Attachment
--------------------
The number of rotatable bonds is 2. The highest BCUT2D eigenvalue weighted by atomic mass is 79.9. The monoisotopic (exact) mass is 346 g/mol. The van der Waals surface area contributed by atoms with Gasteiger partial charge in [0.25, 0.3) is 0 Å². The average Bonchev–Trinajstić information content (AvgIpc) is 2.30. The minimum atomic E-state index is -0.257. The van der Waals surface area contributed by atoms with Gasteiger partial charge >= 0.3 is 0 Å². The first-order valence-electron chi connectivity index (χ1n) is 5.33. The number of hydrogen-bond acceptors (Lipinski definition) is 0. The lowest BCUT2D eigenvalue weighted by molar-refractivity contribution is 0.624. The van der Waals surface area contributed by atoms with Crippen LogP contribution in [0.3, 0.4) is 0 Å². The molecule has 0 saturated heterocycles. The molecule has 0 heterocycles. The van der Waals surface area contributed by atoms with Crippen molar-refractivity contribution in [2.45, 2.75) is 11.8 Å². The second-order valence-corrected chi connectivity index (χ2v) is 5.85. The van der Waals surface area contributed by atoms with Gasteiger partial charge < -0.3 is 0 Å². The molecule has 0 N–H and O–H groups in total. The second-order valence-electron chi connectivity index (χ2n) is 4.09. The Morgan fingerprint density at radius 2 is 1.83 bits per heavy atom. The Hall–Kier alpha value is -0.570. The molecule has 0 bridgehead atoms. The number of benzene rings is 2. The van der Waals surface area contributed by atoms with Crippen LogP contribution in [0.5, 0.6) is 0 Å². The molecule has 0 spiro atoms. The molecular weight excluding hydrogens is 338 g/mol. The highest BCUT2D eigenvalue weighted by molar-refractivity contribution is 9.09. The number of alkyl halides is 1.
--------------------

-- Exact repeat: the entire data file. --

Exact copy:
The number of rotatable bonds is 2. The highest BCUT2D eigenvalue weighted by atomic mass is 79.9. The monoisotopic (exact) mass is 346 g/mol. The van der Waals surface area contributed by atoms with Gasteiger partial charge in [0.25, 0.3) is 0 Å². The average Bonchev–Trinajstić information content (AvgIpc) is 2.30. The minimum atomic E-state index is -0.257. The van der Waals surface area contributed by atoms with Gasteiger partial charge >= 0.3 is 0 Å². The first-order valence-electron chi connectivity index (χ1n) is 5.33. The number of hydrogen-bond acceptors (Lipinski definition) is 0. The lowest BCUT2D eigenvalue weighted by molar-refractivity contribution is 0.624. The van der Waals surface area contributed by atoms with Crippen LogP contribution in [0.3, 0.4) is 0 Å². The molecule has 0 saturated heterocycles. The molecule has 0 heterocycles. The van der Waals surface area contributed by atoms with Crippen molar-refractivity contribution in [2.45, 2.75) is 11.8 Å². The second-order valence-corrected chi connectivity index (χ2v) is 5.85. The van der Waals surface area contributed by atoms with Gasteiger partial charge < -0.3 is 0 Å². The molecule has 0 N–H and O–H groups in total. The second-order valence-electron chi connectivity index (χ2n) is 4.09. The Morgan fingerprint density at radius 2 is 1.83 bits per heavy atom. The Hall–Kier alpha value is -0.570. The molecule has 0 bridgehead atoms. The number of benzene rings is 2. The van der Waals surface area contributed by atoms with Crippen LogP contribution in [0.5, 0.6) is 0 Å². The molecule has 0 spiro atoms. The molecular weight excluding hydrogens is 338 g/mol. The highest BCUT2D eigenvalue weighted by molar-refractivity contribution is 9.09. The number of alkyl halides is 1.